Yeah, yeah, yeah. I know I haven’t posted much. Been really, really busy.
I still owe Jennifer my answers to The Eight. I’ll get to it, soon, I hope.
I wanted to blog about how the Democrats are findng religion. Apparently it’s ok with The Media if the Democrats talk about their faith, but if the Republicans talk about their faith, they’re religious nutjobs not respecting the so-called separation of church and state. Bah. They’re not fooling me, their faith is shallow and pretentious, done solely for political reasons. (So is the faith of the Republicans sometimes, but that’s another story.)
I wanted to blog about Mike Piazza, All-Star catcher with the Oakland A’s. I love it when sports players openly proclaim their faith. His answer on why he doesn’t pray for victory is exemplary.
I spent the weekend at Bro’s playing with his animules and shoping at the Spring Ho arts art crafts. It was sort of like shopping at Wal-Mart without air-conditioning. Had a great time, Bro, thanks for inviting us.
This week, I have to update the Christian Carnival stuff tomorrow, buy some Astros baseball tickets, and prepare for bible study this weekend (Zachariah 4-6 in case you want to read ahead). I should be at the PIP Machinery conference tomorrow if something doesn’t upset that applecart. Looks like there’s some business travel coming up, too.
Sigh. If you have any spare time, email it to me.
Update: Jennifer suggests I link to Teammascot.com and I couldn’t come up with a reason not to. 🙂
Barrack Hussein Obama describes himself as a Christian and the New York Times is almost besides itself with glee. Notice the picture and how holy Obama appears.
I like Christians, I really do. I happen to be one. But those people that routinely exhibit their Christian faith are routinely trashed by the New York Times. George W. Bush, for instance, would never get a glowing NY Times article abut his faith. Instead, we get scare stories about upcoming theocracies and how important the separation of church and state is. So why does Obama get special treatment for his faith? If the New York Times trashes most Christians but praises Obama, then it’s likely Obama is not like the other Christians. My hackles of suspicion are raised.
I repeat my repetition: liberals are going to try to split the conservative Christian vote by portraying themselves as Christian. Conservative Christianity is bad (separation of church and state! we don’t want a theocracy!) while liberal Christianity is good (wow, Obama is practically a saint!) according to liberal media.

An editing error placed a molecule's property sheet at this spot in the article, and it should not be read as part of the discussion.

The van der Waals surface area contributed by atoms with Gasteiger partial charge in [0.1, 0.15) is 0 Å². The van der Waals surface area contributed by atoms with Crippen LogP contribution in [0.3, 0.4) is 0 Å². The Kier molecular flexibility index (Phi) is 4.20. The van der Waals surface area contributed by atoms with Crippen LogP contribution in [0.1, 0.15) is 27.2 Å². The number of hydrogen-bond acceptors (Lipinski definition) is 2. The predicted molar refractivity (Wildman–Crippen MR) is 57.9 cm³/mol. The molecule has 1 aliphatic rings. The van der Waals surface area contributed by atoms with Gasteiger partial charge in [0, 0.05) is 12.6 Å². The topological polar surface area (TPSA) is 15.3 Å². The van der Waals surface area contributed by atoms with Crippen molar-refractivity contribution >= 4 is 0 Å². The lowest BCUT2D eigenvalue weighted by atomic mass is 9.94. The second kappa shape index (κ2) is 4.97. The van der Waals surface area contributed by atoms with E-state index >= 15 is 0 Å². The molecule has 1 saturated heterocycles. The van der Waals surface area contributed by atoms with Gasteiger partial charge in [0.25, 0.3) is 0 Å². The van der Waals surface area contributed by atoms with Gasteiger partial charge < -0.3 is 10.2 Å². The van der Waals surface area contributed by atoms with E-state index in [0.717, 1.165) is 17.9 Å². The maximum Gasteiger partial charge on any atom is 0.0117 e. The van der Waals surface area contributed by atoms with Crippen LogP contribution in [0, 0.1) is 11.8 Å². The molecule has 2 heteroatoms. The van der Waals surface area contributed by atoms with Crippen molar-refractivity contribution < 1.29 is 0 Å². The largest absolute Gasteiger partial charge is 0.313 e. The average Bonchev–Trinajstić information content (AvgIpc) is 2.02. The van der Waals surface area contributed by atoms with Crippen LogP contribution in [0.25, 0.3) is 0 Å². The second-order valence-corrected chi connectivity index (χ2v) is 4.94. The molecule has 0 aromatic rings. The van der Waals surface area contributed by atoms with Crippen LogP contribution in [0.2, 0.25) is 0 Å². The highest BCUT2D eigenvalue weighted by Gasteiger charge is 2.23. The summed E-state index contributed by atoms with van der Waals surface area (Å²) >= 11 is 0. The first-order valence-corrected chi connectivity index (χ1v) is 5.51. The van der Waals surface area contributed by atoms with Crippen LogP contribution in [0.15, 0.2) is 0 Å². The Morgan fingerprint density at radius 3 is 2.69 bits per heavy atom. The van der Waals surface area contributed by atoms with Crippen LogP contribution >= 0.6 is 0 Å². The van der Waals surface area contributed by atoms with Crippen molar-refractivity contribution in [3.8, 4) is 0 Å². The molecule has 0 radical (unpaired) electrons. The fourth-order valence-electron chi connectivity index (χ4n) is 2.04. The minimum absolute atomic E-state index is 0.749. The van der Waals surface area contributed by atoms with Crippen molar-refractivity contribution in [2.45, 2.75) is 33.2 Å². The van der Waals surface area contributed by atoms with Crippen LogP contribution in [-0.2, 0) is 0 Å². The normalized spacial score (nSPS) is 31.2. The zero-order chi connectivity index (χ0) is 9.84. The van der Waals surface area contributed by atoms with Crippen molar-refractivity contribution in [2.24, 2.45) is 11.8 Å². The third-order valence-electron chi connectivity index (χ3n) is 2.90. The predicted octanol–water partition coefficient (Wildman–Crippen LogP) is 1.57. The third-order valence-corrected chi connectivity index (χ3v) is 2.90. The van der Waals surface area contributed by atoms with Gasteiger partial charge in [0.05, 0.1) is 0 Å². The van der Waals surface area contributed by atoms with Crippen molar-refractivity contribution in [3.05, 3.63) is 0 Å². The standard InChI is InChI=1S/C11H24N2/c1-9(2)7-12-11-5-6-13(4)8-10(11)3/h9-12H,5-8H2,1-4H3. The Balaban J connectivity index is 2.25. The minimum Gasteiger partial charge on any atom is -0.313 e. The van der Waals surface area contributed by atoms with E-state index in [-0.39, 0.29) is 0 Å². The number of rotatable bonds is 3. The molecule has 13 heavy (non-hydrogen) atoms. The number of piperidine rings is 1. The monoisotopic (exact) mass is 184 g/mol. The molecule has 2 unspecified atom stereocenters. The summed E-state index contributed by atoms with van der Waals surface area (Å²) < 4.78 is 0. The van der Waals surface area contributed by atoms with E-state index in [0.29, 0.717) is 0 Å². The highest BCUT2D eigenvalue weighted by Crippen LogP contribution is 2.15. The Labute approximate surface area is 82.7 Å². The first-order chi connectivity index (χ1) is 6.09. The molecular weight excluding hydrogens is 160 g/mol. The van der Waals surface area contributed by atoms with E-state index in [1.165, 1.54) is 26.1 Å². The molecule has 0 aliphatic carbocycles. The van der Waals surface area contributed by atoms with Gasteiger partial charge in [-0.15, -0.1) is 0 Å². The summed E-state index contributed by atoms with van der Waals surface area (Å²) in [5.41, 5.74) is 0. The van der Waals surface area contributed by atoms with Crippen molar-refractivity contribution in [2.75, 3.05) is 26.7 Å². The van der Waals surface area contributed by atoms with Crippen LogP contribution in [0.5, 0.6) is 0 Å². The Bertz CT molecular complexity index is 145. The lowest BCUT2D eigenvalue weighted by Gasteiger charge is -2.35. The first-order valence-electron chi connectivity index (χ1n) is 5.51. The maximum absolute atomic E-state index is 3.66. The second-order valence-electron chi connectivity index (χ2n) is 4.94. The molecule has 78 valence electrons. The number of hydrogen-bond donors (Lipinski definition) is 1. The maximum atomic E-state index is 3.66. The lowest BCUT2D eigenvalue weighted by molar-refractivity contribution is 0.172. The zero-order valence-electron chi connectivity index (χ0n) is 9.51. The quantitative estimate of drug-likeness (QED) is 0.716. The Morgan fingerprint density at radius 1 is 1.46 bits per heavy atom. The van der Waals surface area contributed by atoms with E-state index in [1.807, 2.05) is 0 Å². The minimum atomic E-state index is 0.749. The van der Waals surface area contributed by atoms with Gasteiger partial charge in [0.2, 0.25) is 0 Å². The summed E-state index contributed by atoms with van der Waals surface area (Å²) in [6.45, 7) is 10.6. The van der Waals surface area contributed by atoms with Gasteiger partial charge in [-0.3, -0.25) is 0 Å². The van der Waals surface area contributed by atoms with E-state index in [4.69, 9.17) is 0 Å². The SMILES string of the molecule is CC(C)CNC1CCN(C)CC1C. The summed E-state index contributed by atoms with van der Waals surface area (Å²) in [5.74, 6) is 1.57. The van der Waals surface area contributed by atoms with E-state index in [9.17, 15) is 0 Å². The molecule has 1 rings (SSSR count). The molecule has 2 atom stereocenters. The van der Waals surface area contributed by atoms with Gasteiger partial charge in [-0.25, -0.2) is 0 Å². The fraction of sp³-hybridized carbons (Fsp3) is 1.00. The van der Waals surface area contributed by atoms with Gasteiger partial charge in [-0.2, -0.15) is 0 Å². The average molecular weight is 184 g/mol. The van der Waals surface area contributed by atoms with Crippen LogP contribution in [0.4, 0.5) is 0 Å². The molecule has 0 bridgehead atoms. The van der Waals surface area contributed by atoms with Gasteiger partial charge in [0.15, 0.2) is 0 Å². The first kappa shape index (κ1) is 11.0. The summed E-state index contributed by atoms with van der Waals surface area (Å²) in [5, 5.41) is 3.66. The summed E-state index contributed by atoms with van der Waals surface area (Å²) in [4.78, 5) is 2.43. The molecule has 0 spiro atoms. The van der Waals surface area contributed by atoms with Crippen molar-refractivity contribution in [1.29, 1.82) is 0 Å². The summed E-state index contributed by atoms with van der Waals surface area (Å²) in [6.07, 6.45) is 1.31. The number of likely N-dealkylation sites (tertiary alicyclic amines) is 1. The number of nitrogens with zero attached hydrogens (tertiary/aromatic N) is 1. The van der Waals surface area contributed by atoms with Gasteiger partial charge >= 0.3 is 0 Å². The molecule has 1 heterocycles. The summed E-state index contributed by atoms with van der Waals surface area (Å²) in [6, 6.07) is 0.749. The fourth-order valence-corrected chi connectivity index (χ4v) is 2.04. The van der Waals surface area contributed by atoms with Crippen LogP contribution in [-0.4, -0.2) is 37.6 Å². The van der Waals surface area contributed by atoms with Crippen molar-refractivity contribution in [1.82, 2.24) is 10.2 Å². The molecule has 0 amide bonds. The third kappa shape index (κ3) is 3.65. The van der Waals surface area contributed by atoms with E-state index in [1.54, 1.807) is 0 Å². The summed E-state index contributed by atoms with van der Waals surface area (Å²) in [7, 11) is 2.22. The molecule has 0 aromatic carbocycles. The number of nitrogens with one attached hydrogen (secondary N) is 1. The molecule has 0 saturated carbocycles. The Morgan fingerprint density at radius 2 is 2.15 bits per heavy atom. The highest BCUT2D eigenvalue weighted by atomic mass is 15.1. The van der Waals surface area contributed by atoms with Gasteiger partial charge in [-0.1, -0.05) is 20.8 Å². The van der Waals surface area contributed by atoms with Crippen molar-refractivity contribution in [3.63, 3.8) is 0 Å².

â€œBe strong and have courage, for I am with you wherever you go,â€ Mr. Obama said in paraphrasing Godâ€™s message to Joshua.
Now, I’m all in favor of liberals quoting scripture. In fact, I’m all in favor of liberals quoting the entire bible. I think liberals (and conservatives, for that matter) that selectively quote scripture to support their position ought to be challenged by scripture the candidate doesn’t like.
As a presidential candidate, Mr. Obama is reaching out to both liberal skeptics and committed Christians. In many speeches or discussions, he never mentions religion. When Mr. Obama, a former constitutional law professor, does speak of faith, he tends to add a footnote about keeping church and state separate.
What I’ve seen in the news recently is more than just a challenge to church and state; it’s a downright hostility to any public policy that mirrors faith. The recent decision by the Supreme Court to uphold partial birth abortion – a decision Obama “strongly disagrees” with – was decided 5-4 justices. All the justices that upheld the ban had Catholic upbringing; those that voted against it did not. This same New York Times that praises the most holy Barack Obama also decries the influence of Catholics in the partial-birth abortion ban. As if any belief that a Christian might hold is automatically suspect, and Christians are OK only if they actively vote against Christian principle in order to demonstrate their progressiveness.
Color me unimpressed with the New York Times hypocrisy.
I don’t see how this passes for news. A Houston Chronicle reporter doesn’t like bible studies going on in the courthouse.
Just before 12:30 p.m. almost every Tuesday, Judge James Squier leaves his 312th Court and heads upstairs to the seventh floor of the Harris County Family Law Center.
There, in an associate judge’s chamber, he joins 15 or 20 other courthouse Christians â€” lawyers, bailiffs and clerks â€” for Bible study. The group spent about two years combing through the book of Matthew, and another two on Acts. Right now, they’re about a year into John.
“Isn’t that a problem?” I asked Squier recently. He knew I wasn’t talking about the study group’s less-than-blistering pace. I meant the very existence of courthouse Bible study. To me, Bible study sounds like “church,” and the Harris County courthouse sounds like “state.” Aren’t church and state supposed to stay separate?
Apparently it’s non-factual news. Other than media-driven misperception, there is no “separation of church and state.”
I don’t see the purpose of the article, either. Lisa Gray has a large megaphone in the Chronicle, and to print this as “news” is inadequate. It’s personal prejudice against Christians. She’s already well aware that it’s perfectly legal, she just doesn’t “like it”. Since when does the personal prejudice of a reporter get to be news? I don’t like eggplant, but that doesn’t seem to make the news.
I may not like it. I may not think it’s fair. But at the county courthouse, crawling through the New Testament a few verses a week could help you to the fast track.
Before she makes an accusation like “crawling through the New Testament a few verses a week could help you to the fast track” again, perhaps she ought to spend a few months reading the bible with the judge and see what really happens.